In an increasingly globalized context, the challenge of a pluralistic environment regarding religion is a fact on the ground for most of us in the United States. How does our theological reflection engage this environment? Amos Yong comes alongside us in this journey in his seminal work Beyond the Impasse: Toward a Pneumatological Theology of Religions. He provokes us to seriously consider: if the Spirit is indeed active throughout the world, how indeed might we discern the Spirit’s activity in other non-Christian religious contexts and traditions? What is the Father up to, if anything, in other religious contexts? This may be more beyond-the-pale for some of my friends, but for me Beyond the Impasse, since its publication in 2003, remains on the cutting edge of a Christian orientation toward interfaith dialogue and an engagement with our very present context of pluralism.
Beyond his academic prowess and his keenly informed pentecostal perspective, perhaps Professor Yong is uniquely qualified to forge the way ahead in this area. He spent his early years living in Malaysia – a country of Islam-centered dominance in its power structures, yet still a deeply multicultural and multi-confessional environment – with his family of Chinese heritage – who passed along to him Confucian values embedded in a Christian approach to faith – before emigrating to the United States.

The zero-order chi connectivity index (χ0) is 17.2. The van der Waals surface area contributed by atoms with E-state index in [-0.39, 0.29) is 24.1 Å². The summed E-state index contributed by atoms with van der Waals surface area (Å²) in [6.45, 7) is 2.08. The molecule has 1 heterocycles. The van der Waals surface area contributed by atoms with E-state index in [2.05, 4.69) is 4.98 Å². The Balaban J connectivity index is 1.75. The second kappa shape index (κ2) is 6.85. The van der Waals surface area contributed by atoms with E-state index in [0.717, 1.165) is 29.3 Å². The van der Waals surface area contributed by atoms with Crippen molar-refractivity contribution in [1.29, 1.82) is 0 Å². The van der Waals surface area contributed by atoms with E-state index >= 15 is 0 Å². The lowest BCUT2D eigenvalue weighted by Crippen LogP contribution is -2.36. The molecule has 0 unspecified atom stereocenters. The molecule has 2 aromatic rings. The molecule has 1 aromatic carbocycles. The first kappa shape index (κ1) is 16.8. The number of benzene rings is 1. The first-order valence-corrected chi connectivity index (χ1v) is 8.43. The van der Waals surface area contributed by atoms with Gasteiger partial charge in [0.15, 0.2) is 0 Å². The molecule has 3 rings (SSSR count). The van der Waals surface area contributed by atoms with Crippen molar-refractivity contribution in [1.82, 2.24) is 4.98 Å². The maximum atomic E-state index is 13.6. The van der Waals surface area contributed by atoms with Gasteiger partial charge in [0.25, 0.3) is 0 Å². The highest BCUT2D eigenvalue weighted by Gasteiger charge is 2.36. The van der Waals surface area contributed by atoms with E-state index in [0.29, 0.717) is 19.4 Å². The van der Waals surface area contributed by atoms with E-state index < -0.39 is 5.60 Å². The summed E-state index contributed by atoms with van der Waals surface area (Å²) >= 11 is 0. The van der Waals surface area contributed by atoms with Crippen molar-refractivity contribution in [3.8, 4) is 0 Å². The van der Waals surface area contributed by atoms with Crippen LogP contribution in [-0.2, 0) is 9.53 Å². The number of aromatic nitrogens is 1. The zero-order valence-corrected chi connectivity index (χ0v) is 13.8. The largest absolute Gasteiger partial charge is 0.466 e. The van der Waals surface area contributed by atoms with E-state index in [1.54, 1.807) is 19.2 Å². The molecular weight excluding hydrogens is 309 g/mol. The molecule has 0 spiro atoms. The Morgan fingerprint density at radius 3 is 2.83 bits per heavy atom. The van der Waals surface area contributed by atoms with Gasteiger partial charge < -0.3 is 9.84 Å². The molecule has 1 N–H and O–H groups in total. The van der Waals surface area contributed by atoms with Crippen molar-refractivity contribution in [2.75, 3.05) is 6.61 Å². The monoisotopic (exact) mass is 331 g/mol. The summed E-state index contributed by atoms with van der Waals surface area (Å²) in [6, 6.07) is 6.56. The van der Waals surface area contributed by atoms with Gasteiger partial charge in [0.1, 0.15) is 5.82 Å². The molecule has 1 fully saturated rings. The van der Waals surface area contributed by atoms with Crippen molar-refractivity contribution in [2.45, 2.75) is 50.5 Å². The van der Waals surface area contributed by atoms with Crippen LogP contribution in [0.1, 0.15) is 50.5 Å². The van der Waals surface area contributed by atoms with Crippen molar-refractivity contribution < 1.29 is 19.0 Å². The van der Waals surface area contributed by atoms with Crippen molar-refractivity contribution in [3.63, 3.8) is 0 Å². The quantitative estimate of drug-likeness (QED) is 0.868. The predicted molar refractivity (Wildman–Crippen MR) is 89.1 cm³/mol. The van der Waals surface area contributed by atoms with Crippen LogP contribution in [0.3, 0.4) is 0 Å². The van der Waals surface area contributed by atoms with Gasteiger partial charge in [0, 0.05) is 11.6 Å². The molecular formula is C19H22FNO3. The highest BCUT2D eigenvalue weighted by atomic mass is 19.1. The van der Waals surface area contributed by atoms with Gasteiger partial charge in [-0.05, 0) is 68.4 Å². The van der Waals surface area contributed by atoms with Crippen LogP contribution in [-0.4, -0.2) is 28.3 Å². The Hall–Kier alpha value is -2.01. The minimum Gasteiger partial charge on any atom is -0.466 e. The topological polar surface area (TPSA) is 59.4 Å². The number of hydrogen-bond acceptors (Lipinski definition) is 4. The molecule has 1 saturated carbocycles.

While adopting Paul Tillich’s definition of religion, why a pneumatological theology of religions? What is at-issue with the prevalent christological thrust? It seems Yong believes that our christological theology of religions has limited our dialogue and theological reflection to soteriological categories and conversations along the faultlines of inclusivism and exclusivism. He envisions a pneumatological paradigm as a breakthrough that transcends the limited dialogical and practical engagement that we have had in the past, in order to swim in deeper, more discerning waters. Acknowledging ahead of time that this point – an ‘either/or’ between an initial christological thrust and an initial pneumatological thrust – is a primary subject that must be explored on this journey, and, in fact, this is exactly the crux of the matter that Yong wades into early in the book. Most of the time this kind of structure to a book inhibits my progression. Seeking to answer objections before you have made your case with some clarity, can be disastrous in bringing those along with you who are willing to journey and read with you in the first place. Alas, for what has been and will continue to be so controversial about this kind of theological reflection, I suppose it necessary to be very deliberate to bring as many along on this journey as possible, and Yong is up to the invitational task with biblical and theological acumen. He bravely forges a way beyond the ‘either/or’ and into the ‘both/and’ of theological explorations of new ways of looking at old questions.